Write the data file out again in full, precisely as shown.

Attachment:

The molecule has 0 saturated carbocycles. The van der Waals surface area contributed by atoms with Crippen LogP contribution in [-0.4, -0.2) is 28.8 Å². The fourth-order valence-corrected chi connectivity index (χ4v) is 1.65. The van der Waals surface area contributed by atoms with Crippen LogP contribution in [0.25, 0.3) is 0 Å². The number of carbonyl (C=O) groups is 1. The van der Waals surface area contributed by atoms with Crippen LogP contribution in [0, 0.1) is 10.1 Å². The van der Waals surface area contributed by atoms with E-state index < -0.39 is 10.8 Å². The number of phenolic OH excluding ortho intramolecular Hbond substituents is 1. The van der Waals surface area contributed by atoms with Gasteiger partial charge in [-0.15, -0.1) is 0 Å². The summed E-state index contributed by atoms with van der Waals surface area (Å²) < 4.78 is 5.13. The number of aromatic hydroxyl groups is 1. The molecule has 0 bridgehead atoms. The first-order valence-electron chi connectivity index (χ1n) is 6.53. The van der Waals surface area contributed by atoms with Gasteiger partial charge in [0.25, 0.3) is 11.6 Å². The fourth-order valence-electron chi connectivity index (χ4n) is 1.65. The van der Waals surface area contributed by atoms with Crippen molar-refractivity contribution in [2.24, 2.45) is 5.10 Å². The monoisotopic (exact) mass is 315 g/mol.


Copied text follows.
The molecule has 0 saturated carbocycles. The van der Waals surface area contributed by atoms with Crippen LogP contribution in [-0.4, -0.2) is 28.8 Å². The fourth-order valence-corrected chi connectivity index (χ4v) is 1.65. The van der Waals surface area contributed by atoms with Crippen LogP contribution in [0.25, 0.3) is 0 Å². The number of carbonyl (C=O) groups is 1. The van der Waals surface area contributed by atoms with Crippen LogP contribution in [0, 0.1) is 10.1 Å². The van der Waals surface area contributed by atoms with E-state index < -0.39 is 10.8 Å². The number of phenolic OH excluding ortho intramolecular Hbond substituents is 1. The van der Waals surface area contributed by atoms with Gasteiger partial charge in [-0.15, -0.1) is 0 Å². The summed E-state index contributed by atoms with van der Waals surface area (Å²) < 4.78 is 5.13. The number of aromatic hydroxyl groups is 1. The molecule has 0 bridgehead atoms. The first-order valence-electron chi connectivity index (χ1n) is 6.53. The van der Waals surface area contributed by atoms with Gasteiger partial charge in [0.25, 0.3) is 11.6 Å². The fourth-order valence-electron chi connectivity index (χ4n) is 1.65. The van der Waals surface area contributed by atoms with Crippen molar-refractivity contribution in [2.24, 2.45) is 5.10 Å². The monoisotopic (exact) mass is 315 g/mol.